Karlheinz Essl: Wagneriana - Three Deconstructions on Richard Wagner (Ron Schepperd)
in: textura.org (January 2014)
Karlheinz Essl's decision to title his release Wagneriana - Three Deconstructions on Richard Wagner opens up a number of associations it otherwise might not have had he opted for the simpler Wagneriana. The longer title obviously encourages the listener to broach the recording with deconstruction-related ideas in mind, many of them (such as différence and dissemination) relating, of course, to Jacques Derrida. In that regard, the Essl work can be viewed as an examination of notions of authorship and the ways by which Wagner's music can be wrested from its creator's grasp, and of how the meanings he imputed to the material are supplemented by a proliferation of additional meanings that others, such as Essl, bring to it. But not only is his recording a literal deconstruction of Wagner's music, it's also an exercise in defamiliarization, a means by which the listener can be stirred from a conventional, reflexive reception of Wagner's work to confront it anew.
A few words about Essl before proceeding. Vienna-born, he's an Austrian composer and double bassist who studied composition with Friedrich Cerha and completed his musicology studies with a doctoral thesis on Anton Webern. He spent time at the Darmstadt Summer School (1990-94) and at IRCAM in Paris (1991-93) and is currently a professor of composition and electro-acoustic music at the University of Music and Performing Arts in Vienna. The recording itself features three works, one short and two long, and all of drastically different character. More critically, all—the first two especially—lead the listener sufficiently familiar with Wagner's music into a re-examination of the composer's work. At the risk of overstatement, one might argue that repeated exposure to Wagneriana - Three Deconstructions on Richard Wagner could result in the listener never hearing the composer's operas in the same way again.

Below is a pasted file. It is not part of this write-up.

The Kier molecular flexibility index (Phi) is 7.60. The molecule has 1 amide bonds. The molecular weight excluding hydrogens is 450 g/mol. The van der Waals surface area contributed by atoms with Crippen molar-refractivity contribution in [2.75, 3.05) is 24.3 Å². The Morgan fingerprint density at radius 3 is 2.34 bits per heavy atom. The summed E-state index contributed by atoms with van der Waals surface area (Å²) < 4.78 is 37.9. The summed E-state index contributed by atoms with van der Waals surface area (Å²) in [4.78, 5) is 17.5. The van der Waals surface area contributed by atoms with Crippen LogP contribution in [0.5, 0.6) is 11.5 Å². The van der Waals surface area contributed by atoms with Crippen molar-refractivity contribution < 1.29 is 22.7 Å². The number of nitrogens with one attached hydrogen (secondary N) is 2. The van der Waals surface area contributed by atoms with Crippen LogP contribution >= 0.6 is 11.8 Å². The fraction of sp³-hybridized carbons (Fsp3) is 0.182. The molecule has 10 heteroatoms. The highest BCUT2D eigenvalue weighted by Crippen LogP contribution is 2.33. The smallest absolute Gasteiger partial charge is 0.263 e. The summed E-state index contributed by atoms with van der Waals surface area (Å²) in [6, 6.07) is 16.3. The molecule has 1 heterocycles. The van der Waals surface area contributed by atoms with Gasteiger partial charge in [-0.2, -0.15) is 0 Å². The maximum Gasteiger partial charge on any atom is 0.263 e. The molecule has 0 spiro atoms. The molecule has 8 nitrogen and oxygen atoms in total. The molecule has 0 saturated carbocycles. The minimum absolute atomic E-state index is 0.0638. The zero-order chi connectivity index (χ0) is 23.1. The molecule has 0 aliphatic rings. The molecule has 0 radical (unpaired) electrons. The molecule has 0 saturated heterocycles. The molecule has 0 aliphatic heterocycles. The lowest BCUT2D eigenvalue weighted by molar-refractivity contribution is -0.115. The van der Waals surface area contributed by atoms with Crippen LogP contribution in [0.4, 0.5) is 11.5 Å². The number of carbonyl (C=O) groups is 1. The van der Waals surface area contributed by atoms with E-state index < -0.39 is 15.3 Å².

The eight-minute opener WalkürenWalk repeatedly struggles to break free, with only scattered micro-snippets and smeared fragments of the original recording appearing to hint at the work in question. “Ride of the Valkyries” appears to be the source, though Essl teases the listener by exposing only so much of the piece as to render it identifiable. Those surging strings and epic horns certainly seem to identify the original as such, even if they're mangled by Essl's manipulations.
The title Tristan's Lament leaves little doubt as to its source (Tristan und Isolde), though anyone familiar with the opera's famous “Prelude” and “Liebestod” would be able to identify the source material. The piece plays as if Essl purposefully wanted to push the opera's then-challenge to conventional harmony and tonality to another level, in this case through a dramatic application of pitch-shifting. Wagner's material is heard as if in a state of drunken wooziness; throughout the twenty-eight minute piece, those well-known attempts to reach the heights of glorious climax are thwarted, and moments of temporary ascent are undercut when the pitch plummets downward. Here especially is where Brechtian alienation comes into play, given that the listener's customary surrender to the music's romantic passages is undercut by Essl's pitch-shifting.
Of the recording's pieces, it's the twenty-five-minute Parsifal-Kristall that's the one least noticeably altered; in this case, choral voices and orchestral forces seem to operate as per normal, though (unless I'm simply imagining it) subtle reshaping by Essl is audible in the music's drift and waver.
Essl's recording is a natural analogue to what Deutsche Grammophon has done in its ReConfigured series by having electronic music producers such as Matthew Herbert, Carl Craig, and Moritz Von Oswald boldly reimagine a classical work (Mahler's unfinished 10th Symphony in Herbert's case, for example). Regardless, Essl's makes good on its Wagneriana - Three Deconstructions on Richard Wagner title by adding to the storehouse of meanings that have accrued since the composer's works came into being.
Updated: 3 Jan 2014